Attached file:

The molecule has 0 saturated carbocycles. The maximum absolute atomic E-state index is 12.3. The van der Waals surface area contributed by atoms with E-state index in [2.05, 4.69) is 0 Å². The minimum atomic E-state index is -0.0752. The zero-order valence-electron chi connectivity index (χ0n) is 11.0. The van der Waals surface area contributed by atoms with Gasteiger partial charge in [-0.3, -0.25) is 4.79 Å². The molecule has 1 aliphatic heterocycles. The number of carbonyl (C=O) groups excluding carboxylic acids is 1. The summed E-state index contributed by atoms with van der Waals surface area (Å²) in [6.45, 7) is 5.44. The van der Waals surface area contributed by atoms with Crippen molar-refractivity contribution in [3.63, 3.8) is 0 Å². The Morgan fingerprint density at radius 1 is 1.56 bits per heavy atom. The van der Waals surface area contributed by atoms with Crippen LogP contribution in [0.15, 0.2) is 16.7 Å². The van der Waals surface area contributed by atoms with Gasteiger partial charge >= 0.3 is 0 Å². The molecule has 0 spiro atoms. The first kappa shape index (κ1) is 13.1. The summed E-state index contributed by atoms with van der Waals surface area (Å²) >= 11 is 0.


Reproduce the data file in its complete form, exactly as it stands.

The molecule has 0 saturated carbocycles. The maximum absolute atomic E-state index is 12.3. The van der Waals surface area contributed by atoms with E-state index in [2.05, 4.69) is 0 Å². The minimum atomic E-state index is -0.0752. The zero-order valence-electron chi connectivity index (χ0n) is 11.0. The van der Waals surface area contributed by atoms with Gasteiger partial charge in [-0.3, -0.25) is 4.79 Å². The molecule has 1 aliphatic heterocycles. The number of carbonyl (C=O) groups excluding carboxylic acids is 1. The summed E-state index contributed by atoms with van der Waals surface area (Å²) in [6.45, 7) is 5.44. The van der Waals surface area contributed by atoms with Crippen molar-refractivity contribution in [3.63, 3.8) is 0 Å². The Morgan fingerprint density at radius 1 is 1.56 bits per heavy atom. The van der Waals surface area contributed by atoms with Crippen LogP contribution in [0.15, 0.2) is 16.7 Å². The van der Waals surface area contributed by atoms with Gasteiger partial charge >= 0.3 is 0 Å². The molecule has 0 spiro atoms. The first kappa shape index (κ1) is 13.1. The summed E-state index contributed by atoms with van der Waals surface area (Å²) >= 11 is 0.